A Guide to Expanding Virtual Teaching Skills
Creating, Grading, and Using Virtual Assessments: Strategies for Success in the K-12 Classroom
By Kate Wolfe Maxlow, Karen L. Sanzo, and James R. Maxlow
(Routledge/Eye On Education, 2021 – Learn more)
Reviewed by Theresa Wood
Like many schools around the country, we were caught flat-footed by the call to quarantine in the spring of 2020.
Until then our students had regular, though not daily, opportunities to use computers. Our school had several labs and carts that we could sign our classes up for – but we did not have enough computers on hand for one-to-one access for students.
Teachers had attended workshops and training sessions for years to build our technology skills, but without daily practice those skills had grown stiff with little regular use.
With the coming of Covid, suddenly we realized how patchwork those skills really were. Our students likely felt the same way. While their technology skills were a bit more up to date, they had limited practice in using technology tools to learn.
A New Hunger
The shift to virtual instruction the following school year provided all of us with a crash course in digital teaching and learning. Although some of us could not wait to “return to normal” – which meant returning to paper-based face-to-face instruction – many of us flourished and we hungered for as much information as we could get about learning management systems and appropriate use of technology for instruction and assessment now that it had relevance.
This hunger has not abated for me, even though we returned to something akin to “normal” this past school year. Our district now provides one-to-one technology resources for students, and we are continuing to use our online learning management system for the foreseeable future.
While the basic digital skills and fluency are now in place, the question becomes how to move forward and use these skills and this technology effectively.
The Post-March 2020 Classroom
This recent history is the main reason that Creating, Grading, and Using Virtual Assessments: Strategies for Success in the K-12 Classroom first caught my attention. But it’s the authors’ opening sentence that hooked me: “The way we understand education – how to teach, assess, and engage students – has demonstrably and irrevocably changed since March 2020.”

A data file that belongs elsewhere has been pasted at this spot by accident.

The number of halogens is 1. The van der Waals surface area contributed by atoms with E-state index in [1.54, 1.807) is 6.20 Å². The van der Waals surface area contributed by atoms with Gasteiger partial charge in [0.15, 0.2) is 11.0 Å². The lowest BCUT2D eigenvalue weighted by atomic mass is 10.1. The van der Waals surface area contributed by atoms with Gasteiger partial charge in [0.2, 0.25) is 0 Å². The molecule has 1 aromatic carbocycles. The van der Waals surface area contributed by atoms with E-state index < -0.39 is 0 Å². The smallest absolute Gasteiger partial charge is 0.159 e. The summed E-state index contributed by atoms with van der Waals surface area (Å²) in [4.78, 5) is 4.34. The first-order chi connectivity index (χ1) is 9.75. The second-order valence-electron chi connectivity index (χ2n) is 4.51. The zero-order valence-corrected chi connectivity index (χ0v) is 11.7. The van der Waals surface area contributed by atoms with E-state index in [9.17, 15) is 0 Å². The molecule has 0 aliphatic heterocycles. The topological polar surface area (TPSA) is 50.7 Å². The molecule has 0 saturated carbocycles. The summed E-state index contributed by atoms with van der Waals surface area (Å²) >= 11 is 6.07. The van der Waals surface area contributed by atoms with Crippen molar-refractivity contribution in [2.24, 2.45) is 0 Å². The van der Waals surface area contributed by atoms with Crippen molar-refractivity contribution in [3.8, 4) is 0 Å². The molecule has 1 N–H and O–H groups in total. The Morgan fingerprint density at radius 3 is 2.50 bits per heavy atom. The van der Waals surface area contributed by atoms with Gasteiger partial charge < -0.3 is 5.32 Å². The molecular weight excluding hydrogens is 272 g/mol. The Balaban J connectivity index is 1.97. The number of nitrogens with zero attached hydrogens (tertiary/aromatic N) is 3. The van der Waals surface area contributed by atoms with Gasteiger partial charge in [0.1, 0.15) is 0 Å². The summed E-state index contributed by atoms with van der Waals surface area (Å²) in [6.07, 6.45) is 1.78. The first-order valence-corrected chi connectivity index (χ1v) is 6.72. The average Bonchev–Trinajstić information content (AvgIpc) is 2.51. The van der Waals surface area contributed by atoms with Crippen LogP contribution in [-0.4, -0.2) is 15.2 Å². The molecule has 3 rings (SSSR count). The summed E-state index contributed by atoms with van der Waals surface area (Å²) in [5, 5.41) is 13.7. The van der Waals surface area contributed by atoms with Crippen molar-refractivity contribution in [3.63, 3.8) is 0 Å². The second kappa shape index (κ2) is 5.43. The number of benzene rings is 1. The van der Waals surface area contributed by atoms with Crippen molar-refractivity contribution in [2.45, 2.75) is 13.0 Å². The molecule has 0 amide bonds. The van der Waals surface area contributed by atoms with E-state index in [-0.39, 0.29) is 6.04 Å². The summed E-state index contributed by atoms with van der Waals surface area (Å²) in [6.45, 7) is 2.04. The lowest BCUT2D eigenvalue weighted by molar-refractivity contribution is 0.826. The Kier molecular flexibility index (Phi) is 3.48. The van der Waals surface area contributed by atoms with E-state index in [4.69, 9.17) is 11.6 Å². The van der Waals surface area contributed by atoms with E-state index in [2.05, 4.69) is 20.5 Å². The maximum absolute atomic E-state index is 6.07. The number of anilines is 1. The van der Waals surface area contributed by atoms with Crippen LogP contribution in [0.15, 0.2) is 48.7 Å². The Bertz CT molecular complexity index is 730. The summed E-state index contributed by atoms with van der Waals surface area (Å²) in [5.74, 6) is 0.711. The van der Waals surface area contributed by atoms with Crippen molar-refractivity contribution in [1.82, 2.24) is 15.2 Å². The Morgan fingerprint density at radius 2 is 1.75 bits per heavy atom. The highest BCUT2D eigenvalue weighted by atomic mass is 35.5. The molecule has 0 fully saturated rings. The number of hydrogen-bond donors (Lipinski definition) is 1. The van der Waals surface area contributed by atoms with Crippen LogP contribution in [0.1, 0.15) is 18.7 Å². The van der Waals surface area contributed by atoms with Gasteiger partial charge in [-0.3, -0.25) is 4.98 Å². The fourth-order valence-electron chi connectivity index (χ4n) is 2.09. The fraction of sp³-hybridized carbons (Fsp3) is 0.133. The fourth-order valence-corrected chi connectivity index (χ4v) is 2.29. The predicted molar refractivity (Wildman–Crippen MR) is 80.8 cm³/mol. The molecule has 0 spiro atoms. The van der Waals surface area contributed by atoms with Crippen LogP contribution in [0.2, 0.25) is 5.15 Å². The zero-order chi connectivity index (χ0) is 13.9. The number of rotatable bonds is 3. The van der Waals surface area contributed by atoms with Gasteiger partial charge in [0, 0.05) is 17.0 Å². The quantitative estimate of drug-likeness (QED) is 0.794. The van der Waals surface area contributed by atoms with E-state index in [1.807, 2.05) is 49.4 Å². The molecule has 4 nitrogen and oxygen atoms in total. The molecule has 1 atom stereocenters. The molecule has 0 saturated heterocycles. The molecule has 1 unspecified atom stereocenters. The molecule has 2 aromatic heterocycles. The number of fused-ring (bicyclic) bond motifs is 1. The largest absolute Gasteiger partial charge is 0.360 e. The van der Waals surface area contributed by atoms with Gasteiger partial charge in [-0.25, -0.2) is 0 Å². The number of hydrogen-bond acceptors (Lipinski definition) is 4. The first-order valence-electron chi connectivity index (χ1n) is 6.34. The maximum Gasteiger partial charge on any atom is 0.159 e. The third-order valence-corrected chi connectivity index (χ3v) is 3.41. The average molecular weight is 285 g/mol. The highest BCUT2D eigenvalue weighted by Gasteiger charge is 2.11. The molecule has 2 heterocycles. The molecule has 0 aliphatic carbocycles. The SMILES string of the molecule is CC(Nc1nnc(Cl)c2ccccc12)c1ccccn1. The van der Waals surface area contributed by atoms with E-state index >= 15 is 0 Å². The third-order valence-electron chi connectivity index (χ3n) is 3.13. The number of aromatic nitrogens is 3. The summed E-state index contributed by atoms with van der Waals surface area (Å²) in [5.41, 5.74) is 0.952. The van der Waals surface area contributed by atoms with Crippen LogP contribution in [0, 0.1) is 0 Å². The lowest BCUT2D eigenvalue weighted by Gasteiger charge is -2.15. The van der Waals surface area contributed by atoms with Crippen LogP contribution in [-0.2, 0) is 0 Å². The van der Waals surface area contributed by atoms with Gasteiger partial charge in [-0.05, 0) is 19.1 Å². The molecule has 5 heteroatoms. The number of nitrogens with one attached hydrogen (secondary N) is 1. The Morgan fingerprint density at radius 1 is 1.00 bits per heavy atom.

I knew from the start that these authors were colleagues and understood what the past two years have been like for us educators in the classroom. This is a new normal for all of us, one in which technology will be forever embedded.
Accessible, Focused and Well-organized
The accessible, mentoring tone continues throughout this focused and well-organized book. The first chapter reviews traditional classwork and homework practices to show how technology can be leveraged to provide more authentic assessment of student understanding. The remaining chapters center on using discussion, performance, and projects as assessments, with each chapter structured similarly – beginning with creating, then using, and ending with grading each type of assessment.
Case studies in each chapter use the formative assessment protocol (identify-plan-apply-assess-refine) to show how the assessment practice (traditional, discussions, performance, projects) can be implemented in real-world contexts. An additional section is included in each chapter to guide book studies or professional learning communities in their study of classroom technology. Finally, each chapter concludes with a review of tools available for teachers to use beyond their learning management systems.
For such a small book, at 155 pages, Creating, Grading, and Using Virtual Assessments packs in a ton of information, much of which is valuable beyond the discussion of how to incorporate technology meaningfully into the classroom. The section on planning incorporates learning intentions, success criteria, cognitive engagement, SAMR level (whether technology will substitute, augment, modify, or redefine traditional methods) and a grading plan and helps to clarify up front the purpose of both assessment and the use of technology. This planning frame and other resources are available for free at the publisher’s website.
The authors’ comments on creating assessments, grading, and using rubrics were also illuminating outside of the discussion on technology as they apply to good teaching practices. I think there is a tendency to sometimes forget those when shifting to an online environment.
The inclusion of discussions, performances, and projects as assessments is also helpful as these are activities I often assigned in traditional classrooms, but when online I was unsure about how to grade them.
For All Grade Levels and Content Areas
Ultimately, this book delivers on the promise of its title. The authors included all grade levels in the advertised grade band (K-12) and all content areas in their examples – something that makes this book not just relevant for a wide audience but can help facilitate faculty conversations across teaching teams representing different content areas.
The authors are teachers who work with teachers, and they address concerns of importance to us – cheating, differentiation, and participation – without judgment through realistic examples. As they say in the preface, they “designed this book so that you can pick it up and start reading from any chapter,” and this is absolutely true. This is a book I will be referring to again and again as I plan and teach throughout the year.
Theresa Wood, M.Ed. is starting her twenty-fifth year teaching in elementary and middle school classrooms. She currently teaches middle school English/Language Arts, where she has worked for seventeen years, and enjoys sharing her enthusiasm for literature and language. She is an unapologetic bibliophile, has served as department chair, team leader, a mentor for new teachers, and is a graduate of the National Writing Project.